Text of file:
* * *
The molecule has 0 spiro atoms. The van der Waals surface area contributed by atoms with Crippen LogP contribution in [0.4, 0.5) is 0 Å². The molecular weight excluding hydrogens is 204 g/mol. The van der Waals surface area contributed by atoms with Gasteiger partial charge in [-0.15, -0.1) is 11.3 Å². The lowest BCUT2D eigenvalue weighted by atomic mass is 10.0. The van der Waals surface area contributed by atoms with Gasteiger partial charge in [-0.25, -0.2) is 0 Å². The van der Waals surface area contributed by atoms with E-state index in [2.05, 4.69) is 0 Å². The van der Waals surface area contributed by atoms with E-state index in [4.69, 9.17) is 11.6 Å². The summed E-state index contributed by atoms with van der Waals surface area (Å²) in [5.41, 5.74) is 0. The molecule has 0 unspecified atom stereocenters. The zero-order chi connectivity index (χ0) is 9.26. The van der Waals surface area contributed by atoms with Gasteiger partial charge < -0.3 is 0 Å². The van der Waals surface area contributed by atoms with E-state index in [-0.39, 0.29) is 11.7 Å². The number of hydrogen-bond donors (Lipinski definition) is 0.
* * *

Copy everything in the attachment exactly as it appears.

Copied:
The molecule has 0 spiro atoms. The van der Waals surface area contributed by atoms with Crippen LogP contribution in [0.4, 0.5) is 0 Å². The molecular weight excluding hydrogens is 204 g/mol. The van der Waals surface area contributed by atoms with Gasteiger partial charge in [-0.15, -0.1) is 11.3 Å². The lowest BCUT2D eigenvalue weighted by atomic mass is 10.0. The van der Waals surface area contributed by atoms with Gasteiger partial charge in [-0.25, -0.2) is 0 Å². The van der Waals surface area contributed by atoms with E-state index in [2.05, 4.69) is 0 Å². The van der Waals surface area contributed by atoms with E-state index in [4.69, 9.17) is 11.6 Å². The summed E-state index contributed by atoms with van der Waals surface area (Å²) in [5.41, 5.74) is 0. The molecule has 0 unspecified atom stereocenters. The zero-order chi connectivity index (χ0) is 9.26. The van der Waals surface area contributed by atoms with Gasteiger partial charge < -0.3 is 0 Å². The van der Waals surface area contributed by atoms with E-state index in [-0.39, 0.29) is 11.7 Å². The number of hydrogen-bond donors (Lipinski definition) is 0.